Major turnaround

12th March 2004 at 00:00
As a late entrant to the profession, Steve Ungi's military background has served him well, as Hugh John discovers

If proof were ever needed that one committed, inspirational and technically accomplished individual can make a real difference in the workplace, Steve Ungi is that proof.

Steve left South Wilts Grammar School, where he taught ICT and technology, and took over as head of design technology at Harrow Way Community School, Andover, in the summer term of 2001. He inherited a department that was, according to headteacher Chris Overton, "dysfunctional and seriously underachieving" and whose "lack of leadership was a contributory factor to the school's March 2000 Ofsted 'serious weaknesses' categorisation".

His first summer "holiday" at Harrow Way was anything but. Having drawn up plans for the new CadCam suite, Steve found that due to limited technical support, most of his first summer break was spent at school installing hardware and software and producing new schemes of work for all his year groups. On 3 September 2001, teaching started using computer-aided design software in a state-of-the-art CadCam suite which three months previously had been described as "a shed" or, more politely, "a tired and outdated metalwork room".

Such a bald description hardly does justice to his achievement; neither do statistics, impressive though they undoubtedly are. Between 2001 and 2002, design and technology results at Harrow Way were raised from 32 per cent to 79 per cent for grades A to C at GCSE. At key stage 4, Chris Overton points out that average results have improved "from - 1.5 to + 1.5 grades in one year". This three-grade difference has turned design and technology from the least successful to the most successful option subject in the school.

Steve's innovatory use of ICT has brought Harrow Way School to the attention of Hampshire education authority and beyond. Resources include software for 3D computer-aided design, 2D design, virtual manufacturing, 3D design and manufacturing, printed circuit-board design, mathematical modelling and for a virtual wind tunnel. These resources, suggests Chris Overton, "have had an enormous impact on pupils' practices and taken an outdated department to the forefront of mainstream secondary school design".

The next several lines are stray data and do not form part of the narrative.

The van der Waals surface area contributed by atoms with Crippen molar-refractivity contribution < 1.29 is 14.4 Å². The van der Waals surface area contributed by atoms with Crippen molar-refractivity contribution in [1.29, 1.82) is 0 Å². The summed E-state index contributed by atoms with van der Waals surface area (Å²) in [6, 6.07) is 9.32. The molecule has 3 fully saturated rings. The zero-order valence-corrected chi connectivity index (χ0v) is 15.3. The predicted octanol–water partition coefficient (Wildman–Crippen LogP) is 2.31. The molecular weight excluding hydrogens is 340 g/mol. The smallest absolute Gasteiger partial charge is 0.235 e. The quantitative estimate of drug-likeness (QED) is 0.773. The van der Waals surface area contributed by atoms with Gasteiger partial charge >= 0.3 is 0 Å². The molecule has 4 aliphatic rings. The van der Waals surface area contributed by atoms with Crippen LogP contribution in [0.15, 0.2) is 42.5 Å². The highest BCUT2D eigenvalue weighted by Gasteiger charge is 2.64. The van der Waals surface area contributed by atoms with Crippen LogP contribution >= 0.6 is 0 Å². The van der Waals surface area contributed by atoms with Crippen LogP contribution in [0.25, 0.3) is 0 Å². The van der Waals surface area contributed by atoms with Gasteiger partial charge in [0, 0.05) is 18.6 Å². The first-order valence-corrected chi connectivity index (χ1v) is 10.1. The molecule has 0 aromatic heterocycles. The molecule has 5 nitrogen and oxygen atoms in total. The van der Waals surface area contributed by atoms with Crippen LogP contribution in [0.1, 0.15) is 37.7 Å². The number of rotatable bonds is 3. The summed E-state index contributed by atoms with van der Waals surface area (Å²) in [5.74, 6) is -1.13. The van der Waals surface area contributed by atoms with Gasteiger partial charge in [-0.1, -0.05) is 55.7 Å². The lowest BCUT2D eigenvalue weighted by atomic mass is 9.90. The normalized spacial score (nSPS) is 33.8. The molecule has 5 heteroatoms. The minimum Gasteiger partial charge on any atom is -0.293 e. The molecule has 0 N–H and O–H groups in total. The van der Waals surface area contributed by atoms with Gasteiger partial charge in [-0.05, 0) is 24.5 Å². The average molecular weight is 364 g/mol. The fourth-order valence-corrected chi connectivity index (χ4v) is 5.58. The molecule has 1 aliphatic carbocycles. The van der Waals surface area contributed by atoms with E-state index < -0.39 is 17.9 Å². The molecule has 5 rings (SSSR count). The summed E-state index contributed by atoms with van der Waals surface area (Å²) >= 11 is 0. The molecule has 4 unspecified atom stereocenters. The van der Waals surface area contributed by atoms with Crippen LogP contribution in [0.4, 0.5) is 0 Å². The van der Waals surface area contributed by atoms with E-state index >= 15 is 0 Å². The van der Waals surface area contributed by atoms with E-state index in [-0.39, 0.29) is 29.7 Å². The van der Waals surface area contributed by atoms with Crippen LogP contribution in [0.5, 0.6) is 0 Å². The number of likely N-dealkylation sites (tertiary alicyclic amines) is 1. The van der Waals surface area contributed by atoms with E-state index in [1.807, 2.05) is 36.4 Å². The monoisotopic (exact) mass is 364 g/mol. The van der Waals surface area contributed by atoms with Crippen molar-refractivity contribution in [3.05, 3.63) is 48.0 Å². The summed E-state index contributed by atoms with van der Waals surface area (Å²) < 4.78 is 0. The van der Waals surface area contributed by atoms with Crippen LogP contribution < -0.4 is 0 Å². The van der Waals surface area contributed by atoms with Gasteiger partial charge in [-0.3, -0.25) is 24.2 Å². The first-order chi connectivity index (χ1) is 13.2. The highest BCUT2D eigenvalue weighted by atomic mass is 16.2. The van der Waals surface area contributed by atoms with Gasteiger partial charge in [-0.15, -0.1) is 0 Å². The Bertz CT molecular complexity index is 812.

Steve has also produced a series of CD-Roms that are used in class to support design technology lessons. There are now three Virtual Teacher modules in production with a further two nearing completion. His competence, dedication and enthusiasm have gained Harrow Way School the distinction of being a CadCam support centre for Hampshire, Portsmouth, the Isle of Wight and Wiltshire. Further, as an accredited trainer for Pro Desktop software since 2001, Steve has trained more than 180 teachers in the use of CadCam.

What makes these achievements even more remarkable is that Steve is a late entrant to the profession, taking up teaching in 1994 after a successful career in the army where he retired with the rank of major. Teaching is nothing less than an epiphany. "The career change has been incredibly satisfying. My life has started again." In fact, Steve's enthusiasm and dynamism leads one to suspect there may, in fact, be at least three Steve Ungis.

Nominating him for a Becta award, head-teacher Chris Overton wrote, "In my 35 years of teaching experience, I have not come across any professional who has achieved as much in such a short period."

It's a view endorsed by the county inspector for design technology, Bernard Cooper: "The curriculum provision for design technology has been revolutionised. The quality of the pupils' work is exceptional."

And he still finds time to run extra-curricular activities. Did I mention the various after-school clubs that include jewellery design, CadCam manufacturing, website creation and the Formula 1 project, a trip to the BBC Fashion Show in London, the boundless enthusiasm for Charles Rennie Mackintosh and the Alessi Design Group?

Three Steve Ungis? I think there may be more.

* Teaching tips

* Know your pupils and their associated cognitive problems

* Know your subject and teach with confidence - the most significant influence on a pupil is the teacher

* Always have high expectations - do not allow statistics to adversely affect expectation of pupils

* Never give less than 100 per cent - we are no different from our pupils, We expect 100 per cent from them so it seems only fair that we give the same

* Always keep abreast of new technology


* home CAD in Schools


Design and technology online


ICT advice for teachers

* www.prodesktop.netprod pd-tut.htm

ProDesktop tutorials

* Techsoft Design Tools - 2D Design Software used

* ProDesktop, 3D computer aided software

* Techsoft Design Tools, 2D design

* Croc Clips, Electronic Circuit simulation

* PIC Logicator for Windows

* ArtCAM, 3D design and manufacturing

* Galaad, 3D Cad

* Virtual Modela, virtual manufacturing

* DreamWeaver, web design

* Microsoft Office

* Virtual Teacher virtual lessons produced in CAMTASIA Authorware

Runner up

Peter Humphries Head of geography Sir John Nelthorpe School Brigg, North Lincs

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